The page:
Smith said that he started his Army marksmanship career last year and that he was glad that he was able to progress to a national match so quickly. “The key to being successful is to watch the old guys,” he said. “I just watch them to pick up on any tips or tricks they can give me.”
The WPW, usually held in April, was held in July this year. The three-month delay brought on much hotter weather than usual. Temperatures soared over 100 degrees at the peak of every day, but the competitors slogged through the hot, muggy weather to continue with the match.
The NGMTC holds four other national competitions every year, including the Armed Forces Skills at Arms Meeting (a multi-national competition), a sniper competition, the Chief National Guard Bureau Postal Match and a light machine gun match.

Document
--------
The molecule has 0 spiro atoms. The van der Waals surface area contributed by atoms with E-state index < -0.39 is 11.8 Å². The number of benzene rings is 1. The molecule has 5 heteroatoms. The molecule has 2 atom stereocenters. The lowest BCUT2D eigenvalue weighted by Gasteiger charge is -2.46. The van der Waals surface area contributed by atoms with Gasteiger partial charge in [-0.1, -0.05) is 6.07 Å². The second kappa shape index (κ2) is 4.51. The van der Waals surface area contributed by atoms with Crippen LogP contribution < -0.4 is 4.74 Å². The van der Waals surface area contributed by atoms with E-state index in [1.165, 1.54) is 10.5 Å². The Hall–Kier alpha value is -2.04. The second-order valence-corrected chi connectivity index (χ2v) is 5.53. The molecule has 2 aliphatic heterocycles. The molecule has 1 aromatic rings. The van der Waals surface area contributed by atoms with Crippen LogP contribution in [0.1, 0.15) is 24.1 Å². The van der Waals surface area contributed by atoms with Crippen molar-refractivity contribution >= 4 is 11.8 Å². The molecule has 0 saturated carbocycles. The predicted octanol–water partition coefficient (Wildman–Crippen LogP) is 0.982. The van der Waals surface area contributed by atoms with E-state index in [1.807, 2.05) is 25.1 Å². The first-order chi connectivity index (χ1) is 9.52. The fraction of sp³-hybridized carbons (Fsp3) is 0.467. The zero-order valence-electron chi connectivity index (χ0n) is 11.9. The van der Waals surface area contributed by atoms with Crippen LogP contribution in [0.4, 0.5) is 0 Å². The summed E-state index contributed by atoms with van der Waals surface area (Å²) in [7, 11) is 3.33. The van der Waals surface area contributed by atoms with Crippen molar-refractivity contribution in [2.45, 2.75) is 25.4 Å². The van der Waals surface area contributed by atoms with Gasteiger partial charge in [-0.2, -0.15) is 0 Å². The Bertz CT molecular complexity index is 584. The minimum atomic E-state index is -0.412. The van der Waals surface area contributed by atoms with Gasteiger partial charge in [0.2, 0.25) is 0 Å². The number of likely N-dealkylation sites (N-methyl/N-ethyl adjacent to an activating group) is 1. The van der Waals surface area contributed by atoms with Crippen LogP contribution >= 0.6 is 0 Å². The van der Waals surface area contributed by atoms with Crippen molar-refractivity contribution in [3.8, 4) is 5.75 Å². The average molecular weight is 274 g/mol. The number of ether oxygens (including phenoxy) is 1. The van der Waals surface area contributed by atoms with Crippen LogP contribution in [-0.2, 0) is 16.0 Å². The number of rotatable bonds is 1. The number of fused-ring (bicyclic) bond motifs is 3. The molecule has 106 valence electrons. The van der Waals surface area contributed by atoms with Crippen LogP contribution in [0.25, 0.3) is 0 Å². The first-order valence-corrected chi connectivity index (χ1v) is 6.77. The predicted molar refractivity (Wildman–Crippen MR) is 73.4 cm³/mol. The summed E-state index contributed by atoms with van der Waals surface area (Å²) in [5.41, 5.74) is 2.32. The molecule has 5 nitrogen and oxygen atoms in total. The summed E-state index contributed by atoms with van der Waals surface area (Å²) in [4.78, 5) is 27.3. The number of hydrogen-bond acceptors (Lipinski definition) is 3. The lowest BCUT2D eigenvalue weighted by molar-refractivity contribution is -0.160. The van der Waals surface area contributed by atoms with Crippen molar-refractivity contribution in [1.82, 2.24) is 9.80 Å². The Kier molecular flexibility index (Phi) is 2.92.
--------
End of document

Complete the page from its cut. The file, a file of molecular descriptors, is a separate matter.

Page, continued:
“Although highly competitive, the WPW matches are not games. They are an objective assessment of the top products of our marksmanship training throughout the force,” said Humphrey. “They validate what works and they identify what does not work. With that information, we can optimize the effectiveness and efficiency of our training throughout the total force.”
In addition to holding competitions, the NGMTC also teaches several marksmanship courses to National Guardsmen from around the country. These courses include Squad Designated Marksman, Sniper School and the Small Arms Weapons Course.
Deugan, who is the state marksman coordinator for Iowa, and Humphrey both stressed the need for proper training to be a good marksman whether a Troop plans to compete or not.
“There’s always been a mystique, this myth of the American Soldier as this magical marksmen,” said Humphrey. “Natural talent for shooting only goes so far. It takes the education piece of it as well.”